Sometimes the tiniest blips on the radar screen of pop culture can inspire the next great theatrical story. At least that’s what seems to have come to mind for playwright Brett Neveu when he began working on “Verböten,” the new musical playing at The House Theatre of Chicago, under the direction of Nathan Allen. Inspired by the band of the same name—consisting of a group of Chicagoland teenagers who invaded the punk scene for a fifteen-month period of ecstasy—“Verböten” has songs by Jason Narducy, one of the original band members. If you’re going to dramatize someone’s teenage glory days, you might as well get help from the source.
As maybe should have been expected from a musical based on and about teenagers, “Verböten” is, for better or worse, a perfect embodiment of teenage angst and id. Messy, childish, angry, confused and altogether raucous and emotional with questionable levels of depth and reason. It is an unabashedly great time, but dramaturgically the thing’s a mess. A mess that I enjoyed, but a mess nonetheless.
The story is compact and simple: it’s the day before Verböten’s big show at Cubby Bear in Wrigleyville and our teen punk-rock stars are struggling with pre-show jitters, mainly stemming from degrees of stress and anxiety from their respective families. These anxieties become the fuel for Narducy’s songs, both in and outside of the show’s diegesis. Some songs are part of the band’s set list, some are sung to the rafters mid-scene like your run-of-the-mill musical. These musical numbers are the number-one reason you should see “Verböten.” They range from full-on punk to musical theater rock-lite, but they’re all emotionally resonant earworms, performed earnestly and ably by this brilliantly crafted ensemble.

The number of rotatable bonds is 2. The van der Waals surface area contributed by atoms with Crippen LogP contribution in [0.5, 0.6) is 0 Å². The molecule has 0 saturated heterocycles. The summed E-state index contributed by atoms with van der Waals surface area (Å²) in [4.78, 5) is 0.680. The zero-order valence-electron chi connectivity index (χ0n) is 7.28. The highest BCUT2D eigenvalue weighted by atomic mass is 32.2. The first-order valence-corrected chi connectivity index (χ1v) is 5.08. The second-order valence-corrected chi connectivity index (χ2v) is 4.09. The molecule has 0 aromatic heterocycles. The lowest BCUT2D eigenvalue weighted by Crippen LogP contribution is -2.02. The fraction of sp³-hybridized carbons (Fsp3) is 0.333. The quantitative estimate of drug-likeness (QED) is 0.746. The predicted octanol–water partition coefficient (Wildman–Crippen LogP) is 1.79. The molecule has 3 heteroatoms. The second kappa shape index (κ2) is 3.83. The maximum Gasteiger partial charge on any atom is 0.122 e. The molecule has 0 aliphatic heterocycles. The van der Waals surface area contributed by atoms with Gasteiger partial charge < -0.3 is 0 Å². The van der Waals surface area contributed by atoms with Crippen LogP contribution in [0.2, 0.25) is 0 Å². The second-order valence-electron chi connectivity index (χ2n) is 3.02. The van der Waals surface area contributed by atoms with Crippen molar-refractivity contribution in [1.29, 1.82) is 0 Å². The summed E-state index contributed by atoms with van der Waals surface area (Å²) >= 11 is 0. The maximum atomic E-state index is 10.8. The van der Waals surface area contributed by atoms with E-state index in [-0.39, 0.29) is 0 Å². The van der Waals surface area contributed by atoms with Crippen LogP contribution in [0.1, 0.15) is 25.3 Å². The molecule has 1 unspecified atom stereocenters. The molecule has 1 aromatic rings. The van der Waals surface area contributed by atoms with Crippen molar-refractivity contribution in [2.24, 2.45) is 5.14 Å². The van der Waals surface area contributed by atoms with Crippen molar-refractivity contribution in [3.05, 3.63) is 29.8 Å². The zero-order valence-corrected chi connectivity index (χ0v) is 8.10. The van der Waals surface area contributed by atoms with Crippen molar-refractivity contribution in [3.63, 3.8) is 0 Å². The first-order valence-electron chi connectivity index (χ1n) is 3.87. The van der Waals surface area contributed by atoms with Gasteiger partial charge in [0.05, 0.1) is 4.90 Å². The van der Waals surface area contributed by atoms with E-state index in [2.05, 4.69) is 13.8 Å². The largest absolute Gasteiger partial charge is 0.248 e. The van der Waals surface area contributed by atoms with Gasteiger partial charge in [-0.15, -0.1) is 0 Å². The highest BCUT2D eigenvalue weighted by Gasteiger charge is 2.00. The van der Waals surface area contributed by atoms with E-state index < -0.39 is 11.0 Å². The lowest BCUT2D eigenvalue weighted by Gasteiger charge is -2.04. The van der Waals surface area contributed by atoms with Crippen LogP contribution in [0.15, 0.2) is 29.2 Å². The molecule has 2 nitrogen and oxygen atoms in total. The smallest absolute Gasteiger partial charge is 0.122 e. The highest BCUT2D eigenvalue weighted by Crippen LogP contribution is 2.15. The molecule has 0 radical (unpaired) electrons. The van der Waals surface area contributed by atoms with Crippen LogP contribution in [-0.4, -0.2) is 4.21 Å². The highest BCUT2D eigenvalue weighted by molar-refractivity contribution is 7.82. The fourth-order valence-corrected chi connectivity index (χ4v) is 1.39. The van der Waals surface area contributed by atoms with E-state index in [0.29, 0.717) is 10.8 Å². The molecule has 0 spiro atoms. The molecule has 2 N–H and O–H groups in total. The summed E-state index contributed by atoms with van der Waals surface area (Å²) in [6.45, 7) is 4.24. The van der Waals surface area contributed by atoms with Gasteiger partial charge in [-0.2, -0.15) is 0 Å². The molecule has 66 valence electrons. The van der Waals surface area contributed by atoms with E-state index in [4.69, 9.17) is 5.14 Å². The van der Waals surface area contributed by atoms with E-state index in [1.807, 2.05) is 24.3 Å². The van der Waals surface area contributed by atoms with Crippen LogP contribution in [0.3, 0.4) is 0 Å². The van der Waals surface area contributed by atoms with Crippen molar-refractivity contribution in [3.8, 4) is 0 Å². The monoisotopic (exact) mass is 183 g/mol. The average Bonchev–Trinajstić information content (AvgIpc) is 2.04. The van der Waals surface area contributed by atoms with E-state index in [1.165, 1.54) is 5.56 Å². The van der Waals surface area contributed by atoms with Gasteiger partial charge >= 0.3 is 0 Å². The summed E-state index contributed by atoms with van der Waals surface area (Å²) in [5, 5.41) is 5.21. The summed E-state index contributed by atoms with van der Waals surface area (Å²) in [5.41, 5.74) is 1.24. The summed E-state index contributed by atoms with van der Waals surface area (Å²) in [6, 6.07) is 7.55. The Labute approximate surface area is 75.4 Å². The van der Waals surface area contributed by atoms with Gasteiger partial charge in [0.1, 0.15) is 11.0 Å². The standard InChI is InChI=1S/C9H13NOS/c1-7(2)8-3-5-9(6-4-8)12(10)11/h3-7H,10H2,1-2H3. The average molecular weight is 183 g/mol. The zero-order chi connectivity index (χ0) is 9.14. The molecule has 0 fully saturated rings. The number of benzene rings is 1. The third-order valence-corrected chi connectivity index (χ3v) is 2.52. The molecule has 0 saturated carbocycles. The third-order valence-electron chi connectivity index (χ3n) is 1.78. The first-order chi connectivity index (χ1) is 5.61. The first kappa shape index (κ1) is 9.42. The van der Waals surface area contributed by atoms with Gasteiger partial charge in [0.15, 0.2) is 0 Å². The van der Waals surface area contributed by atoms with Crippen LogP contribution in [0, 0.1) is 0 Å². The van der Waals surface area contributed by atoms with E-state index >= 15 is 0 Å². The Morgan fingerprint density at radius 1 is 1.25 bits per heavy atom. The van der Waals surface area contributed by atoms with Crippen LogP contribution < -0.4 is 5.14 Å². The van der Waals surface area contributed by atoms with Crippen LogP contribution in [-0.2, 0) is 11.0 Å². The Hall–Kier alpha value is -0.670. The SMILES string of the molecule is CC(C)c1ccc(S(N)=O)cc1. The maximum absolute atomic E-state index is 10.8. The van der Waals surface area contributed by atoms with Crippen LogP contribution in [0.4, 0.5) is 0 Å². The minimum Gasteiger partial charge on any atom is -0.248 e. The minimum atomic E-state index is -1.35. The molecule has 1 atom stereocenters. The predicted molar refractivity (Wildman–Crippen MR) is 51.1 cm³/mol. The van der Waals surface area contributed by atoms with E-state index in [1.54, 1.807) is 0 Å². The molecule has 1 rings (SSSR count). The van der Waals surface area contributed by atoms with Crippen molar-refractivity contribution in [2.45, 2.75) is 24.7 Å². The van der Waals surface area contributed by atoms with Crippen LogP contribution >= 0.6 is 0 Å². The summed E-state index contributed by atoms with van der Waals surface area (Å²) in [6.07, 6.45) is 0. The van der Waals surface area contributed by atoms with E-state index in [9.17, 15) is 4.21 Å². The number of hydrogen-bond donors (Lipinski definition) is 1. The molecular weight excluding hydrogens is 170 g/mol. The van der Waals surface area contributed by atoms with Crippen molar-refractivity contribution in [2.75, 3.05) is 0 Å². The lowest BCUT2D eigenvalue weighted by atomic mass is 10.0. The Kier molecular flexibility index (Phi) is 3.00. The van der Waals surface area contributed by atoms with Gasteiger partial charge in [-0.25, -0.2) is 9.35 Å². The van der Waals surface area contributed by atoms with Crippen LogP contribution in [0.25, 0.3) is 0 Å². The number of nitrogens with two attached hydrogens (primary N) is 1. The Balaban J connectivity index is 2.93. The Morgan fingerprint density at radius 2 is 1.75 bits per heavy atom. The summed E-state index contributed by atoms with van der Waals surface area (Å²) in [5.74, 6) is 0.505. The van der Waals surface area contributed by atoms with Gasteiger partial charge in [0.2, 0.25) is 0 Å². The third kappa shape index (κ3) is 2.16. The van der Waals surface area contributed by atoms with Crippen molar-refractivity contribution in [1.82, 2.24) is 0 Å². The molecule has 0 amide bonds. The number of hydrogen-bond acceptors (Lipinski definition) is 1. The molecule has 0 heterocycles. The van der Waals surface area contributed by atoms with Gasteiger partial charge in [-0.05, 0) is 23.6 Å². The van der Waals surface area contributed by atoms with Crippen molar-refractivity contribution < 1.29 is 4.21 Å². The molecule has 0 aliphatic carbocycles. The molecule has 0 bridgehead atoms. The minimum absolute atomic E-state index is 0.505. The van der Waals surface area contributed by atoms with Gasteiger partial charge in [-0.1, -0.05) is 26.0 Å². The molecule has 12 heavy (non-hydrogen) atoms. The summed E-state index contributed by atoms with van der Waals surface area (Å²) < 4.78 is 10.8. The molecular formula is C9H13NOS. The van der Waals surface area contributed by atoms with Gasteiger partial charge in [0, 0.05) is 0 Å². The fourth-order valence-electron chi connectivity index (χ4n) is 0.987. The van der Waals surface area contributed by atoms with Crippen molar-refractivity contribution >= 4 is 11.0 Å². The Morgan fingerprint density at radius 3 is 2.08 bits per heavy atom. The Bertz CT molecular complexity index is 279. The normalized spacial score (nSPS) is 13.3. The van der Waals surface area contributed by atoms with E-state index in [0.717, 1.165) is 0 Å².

As a piece of musical theater, “Verböten” suffers from one of the harshest and most common criticisms of the genre: great songs, less-than-stellar book. In their mission to embellish the slice-of-life story of these teens and their families, Neveu created first-draft problems for these characters to traverse, with enough dramatic heft to create conflict, but not enough resolution to answer the “Why?” of what these conflicts say about the larger story.
The end of act one conflict requires a level of abusive behavior from Jason’s dad (Ray Rehberg) which feels mismatched from what we’ve seen of his character. Jason’s stepdad (Jimmy Chung) is a lovely and nurturing character in this play but his presence as a sort of imaginary character for Jason raises questions of how close their relationship is. Zack (Jeff Kurysz) has to be annoyed by his dad, but his dad (Marc A. Rogers, who brings down the house with a damn good dad-rock number) is played as such a nice and positive guy that the teenage angst thrown against him feels unreasonable. And any character development between Chris (Matthew Lunt) and his sister (Marika Mashburn) comes so late in the second act that even her admittedly kickass rock number “I Can’t Count on Love” is a showstopper in the sense that it halts the second act’s plot in its tracks.
With all its narrative flaws (alongside lines of dialogue that oscillate between corny earnestness and unearned self-awareness), you’ll still likely find something to enjoy in “Verböten,” a musical about trying to find where you belong, a lesson I hope this show can discover for itself sooner rather than later. Especially noteworthy are Kieran McCabe and Krystal Ortiz as our two teen leads, bringing vocal prowess and gut-wrenching humanity to their respective arcs. They exist truly and wholly, living loud in living color within a musical that, at this stage, feels more like a pencil sketch. (Ben Kaye)
The House Theatre of Chicago at the Chopin Theatre, 1543 West Division, (773)769-2832, thehousetheatre.com, $30-$50. Through March 8.